Water storage may have its critics, but Shane Jones is not one of them - he reserves his criticism for local councils.
"They need a rocket in the nono," the Regional Economic Development Minister told The Country's Jamie Mackay.
"Unless we invest and continue to invest largely in water storage ... I see a very grim future for our cockies and our rural towns."
Trying to achieve anything with a general election looming was also proving a challenge, Jones said.
"There's only about three months left that enable us to get work done because you have to be very, very restrained from late June to the date of the election. Then you have to be restrained going towards doing the Budget.
"I'm going to be putting a very stern verbal missile where the sun doesn't shine with a lot of these councils because they're holding us up. We've gone and got the money."
"I think quite frankly that the way in which local government delivers water services itself is due for remedial attention and reform, but I guess we're going to have to actually campaign at that level mate."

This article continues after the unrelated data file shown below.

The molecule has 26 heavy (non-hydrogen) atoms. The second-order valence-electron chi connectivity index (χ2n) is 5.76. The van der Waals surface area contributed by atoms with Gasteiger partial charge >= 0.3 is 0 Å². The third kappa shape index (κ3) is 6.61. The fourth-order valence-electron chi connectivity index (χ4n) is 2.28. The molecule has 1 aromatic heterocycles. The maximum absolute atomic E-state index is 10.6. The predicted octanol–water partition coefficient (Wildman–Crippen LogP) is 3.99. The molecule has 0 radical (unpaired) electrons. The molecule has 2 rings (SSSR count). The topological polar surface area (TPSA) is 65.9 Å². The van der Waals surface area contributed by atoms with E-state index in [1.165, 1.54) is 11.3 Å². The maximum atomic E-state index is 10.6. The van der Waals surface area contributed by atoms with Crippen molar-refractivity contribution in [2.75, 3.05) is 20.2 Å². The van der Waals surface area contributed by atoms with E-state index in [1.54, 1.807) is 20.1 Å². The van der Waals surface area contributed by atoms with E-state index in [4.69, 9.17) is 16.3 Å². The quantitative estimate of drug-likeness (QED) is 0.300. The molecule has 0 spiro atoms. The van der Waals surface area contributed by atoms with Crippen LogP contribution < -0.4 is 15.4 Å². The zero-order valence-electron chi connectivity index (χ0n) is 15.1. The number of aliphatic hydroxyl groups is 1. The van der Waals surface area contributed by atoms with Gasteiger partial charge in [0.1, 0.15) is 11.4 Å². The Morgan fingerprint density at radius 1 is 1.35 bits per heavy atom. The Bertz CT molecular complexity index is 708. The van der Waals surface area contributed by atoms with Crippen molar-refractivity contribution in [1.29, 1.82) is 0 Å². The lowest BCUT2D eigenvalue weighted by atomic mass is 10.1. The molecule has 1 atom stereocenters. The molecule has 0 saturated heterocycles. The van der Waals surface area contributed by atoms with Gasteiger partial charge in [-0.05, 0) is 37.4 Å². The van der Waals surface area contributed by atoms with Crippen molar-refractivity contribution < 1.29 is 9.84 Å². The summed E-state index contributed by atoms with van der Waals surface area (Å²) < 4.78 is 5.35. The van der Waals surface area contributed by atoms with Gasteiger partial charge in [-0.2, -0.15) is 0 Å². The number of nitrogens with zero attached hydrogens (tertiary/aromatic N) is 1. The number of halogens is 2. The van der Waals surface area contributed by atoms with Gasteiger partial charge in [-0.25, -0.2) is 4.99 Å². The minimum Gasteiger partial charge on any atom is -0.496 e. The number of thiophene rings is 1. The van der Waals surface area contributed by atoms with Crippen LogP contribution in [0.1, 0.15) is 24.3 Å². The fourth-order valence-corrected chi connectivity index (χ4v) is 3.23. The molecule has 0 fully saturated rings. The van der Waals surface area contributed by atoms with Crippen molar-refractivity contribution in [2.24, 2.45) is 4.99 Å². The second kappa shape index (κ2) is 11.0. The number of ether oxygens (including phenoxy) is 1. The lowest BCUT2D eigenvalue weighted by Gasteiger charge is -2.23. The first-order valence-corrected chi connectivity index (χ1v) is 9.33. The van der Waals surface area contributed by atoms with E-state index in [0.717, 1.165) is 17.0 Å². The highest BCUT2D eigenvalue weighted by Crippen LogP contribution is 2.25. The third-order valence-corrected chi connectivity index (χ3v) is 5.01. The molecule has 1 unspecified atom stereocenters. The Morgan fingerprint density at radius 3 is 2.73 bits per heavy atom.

Jones also thinks that the threat of plant-based foods to New Zealand's meat and dairy industry was something that should not be tolerated.
"This notion of veganism and almond powder or something akin to that is going to replace genuine red meat, genuine dairy milk, it needs to be stopped in its tracks."
"We should not tolerate, we should not acquiesce for one inch of the political journey with these people who are continuing to stigmatise and demonise our legacy industries and I don't care if I sound politically backward saying that.
"I'm an accurate reflection of people who have had a gutsful of our legacy industries being talked down."
One person in Jones' sights was "Hollywood chap", film director James Cameron.
"This chap who flies all over the world generating negative carbon emissions. He's got no mandate to speak to New Zealanders in the vein that he does and he should focus his attention on trying to fix up America. I don't like it."
Jones also weighed in on the ongoing scandal around the Serious Fraud Office investigation into New Zealand First, and claims that Winston Peters had journalists investigating the scandal photographed.
"We just have to put up with these squalls from time to time, and my leader has been quite balanced in terms of dealing with the media.
"They need to be conscious that when they do their investigative work, they have to follow the rules of reasonableness and fairness. And if they don't, expect return fire."